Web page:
We have identified role of Hoxa5 gene in defining the position of PN neurons and orchestrating somatosensory specific input connectivity of the PN neurons. Using mouse genetics and in-utero electroporation as a tool for embryonic gene manipulation, we show that Hoxa5 overexpression leads to change in position of PN neuron towards posterior PN. This is a result of downregulation of Unc5B, a repulsive cue to Netrin, upon ectopic expression of Hoxa5 in migrating PN neurons. The positioning of PN neurons toward posterior PN enables them to receive somatosensory specific cortical input. By using trans-synaptic rabies virus tracing technique, we could also show that Hoxa5 enables PN neuron to receive or attract somatosensory input and avoid visual input from the cerebral cortex irrespective of the PN neuron position.
In this thesis, I have also investigated the molecular basis of PN connectivity with the cerebellum. While cortical inputs are mapped onto PN in a topographic manner, the projections from pontine to the cerebellum are present in a fractured map (Leergaard et al., 2006). How continuous cortical maps are transformed to fractured maps in the cerebellum remains unanswered. We hypothesize that the combinatorial expression of Hox genes in PN neurons underlies their ability to project to different parts of the cerebellum. A PN neuron is more likely to express a combination of several Hox genes as we move from the rostral to the caudal part of the PN. To address this question, we used mouse genetics to identify neurons in anterior PN neuron subsets and found that these neurons primarily project to the paraflocculus, a lobule known for its role in the visual system (reviewed in Kheradmand and Zee, 2011), while Hoxa5 positive posterior PN neurons project to several lobules of cerebellum concerned with processing of somatosensory information (Leergaard et al., 2006). Thus, the output connectivity of PN neurons also matches their input connectivity. However, we still do not understand the role of individual Hox genes in shaping the ponto-cerebellar projections. The findings presented in this thesis will serve as a basis to understand involvement of Hox genes in fracturing of the information between cortex and the cerebellum.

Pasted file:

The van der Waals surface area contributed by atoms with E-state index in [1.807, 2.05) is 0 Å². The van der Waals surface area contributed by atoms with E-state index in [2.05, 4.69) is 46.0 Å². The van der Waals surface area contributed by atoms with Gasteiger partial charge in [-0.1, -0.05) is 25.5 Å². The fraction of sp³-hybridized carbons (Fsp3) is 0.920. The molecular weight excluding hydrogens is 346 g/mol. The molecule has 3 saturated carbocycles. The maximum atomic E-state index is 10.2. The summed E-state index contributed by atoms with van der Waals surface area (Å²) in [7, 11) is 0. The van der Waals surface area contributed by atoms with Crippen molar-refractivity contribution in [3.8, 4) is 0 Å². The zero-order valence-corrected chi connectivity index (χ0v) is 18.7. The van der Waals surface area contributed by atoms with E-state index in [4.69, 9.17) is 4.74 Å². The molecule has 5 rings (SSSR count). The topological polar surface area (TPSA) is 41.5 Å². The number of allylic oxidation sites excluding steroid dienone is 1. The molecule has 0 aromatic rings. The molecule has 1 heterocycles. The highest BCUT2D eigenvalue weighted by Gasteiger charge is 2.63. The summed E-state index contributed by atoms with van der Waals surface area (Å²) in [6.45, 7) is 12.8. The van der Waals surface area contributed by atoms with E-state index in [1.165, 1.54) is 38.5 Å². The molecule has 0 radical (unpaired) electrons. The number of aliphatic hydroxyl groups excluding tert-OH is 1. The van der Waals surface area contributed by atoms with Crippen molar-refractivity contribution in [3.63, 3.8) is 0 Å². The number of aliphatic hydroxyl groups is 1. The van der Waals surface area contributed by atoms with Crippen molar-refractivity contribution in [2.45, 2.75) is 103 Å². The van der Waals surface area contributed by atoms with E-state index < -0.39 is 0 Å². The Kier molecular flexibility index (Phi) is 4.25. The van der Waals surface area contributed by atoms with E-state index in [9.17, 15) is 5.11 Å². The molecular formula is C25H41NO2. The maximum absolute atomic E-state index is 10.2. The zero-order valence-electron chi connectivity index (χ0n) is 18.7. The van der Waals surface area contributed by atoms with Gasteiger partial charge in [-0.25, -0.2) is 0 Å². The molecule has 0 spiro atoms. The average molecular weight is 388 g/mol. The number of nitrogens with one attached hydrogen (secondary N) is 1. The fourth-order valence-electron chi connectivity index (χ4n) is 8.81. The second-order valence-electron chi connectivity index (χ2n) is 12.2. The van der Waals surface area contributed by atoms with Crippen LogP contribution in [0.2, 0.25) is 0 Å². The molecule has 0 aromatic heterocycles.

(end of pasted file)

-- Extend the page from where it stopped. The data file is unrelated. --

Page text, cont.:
As a whole, this thesis highlights the role of Hoxa5 gene in orchestrating the topographic input connectivity of pontine nuclei by defining the position of pontine neurons as well as by providing cues to somatosensory cortical afferents for targeting the PN. It also provides basis to understand the role of Hox genes in ponto-cerebellar connectivity.
Advisors:Rijli, Filippo
Committee Members:Scheiffele, Peter
Faculties and Departments:09 Associated Institutions > Friedrich Miescher Institut FMI > Neurobiology > Transcriptional mechanisms of topographic circuit formation (Rijli)
UniBasel Contributors:Scheiffele, Peter
Item Type:Thesis
Thesis Subtype:Doctoral Thesis
Thesis no:13773
Thesis status:Complete
Number of Pages:182
Identification Number:
  • urn: urn:nbn:ch:bel-bau-diss137738
edoc DOI:
Last Modified:31 Dec 2022 02:30
Deposited On:27 Jan 2021 15:25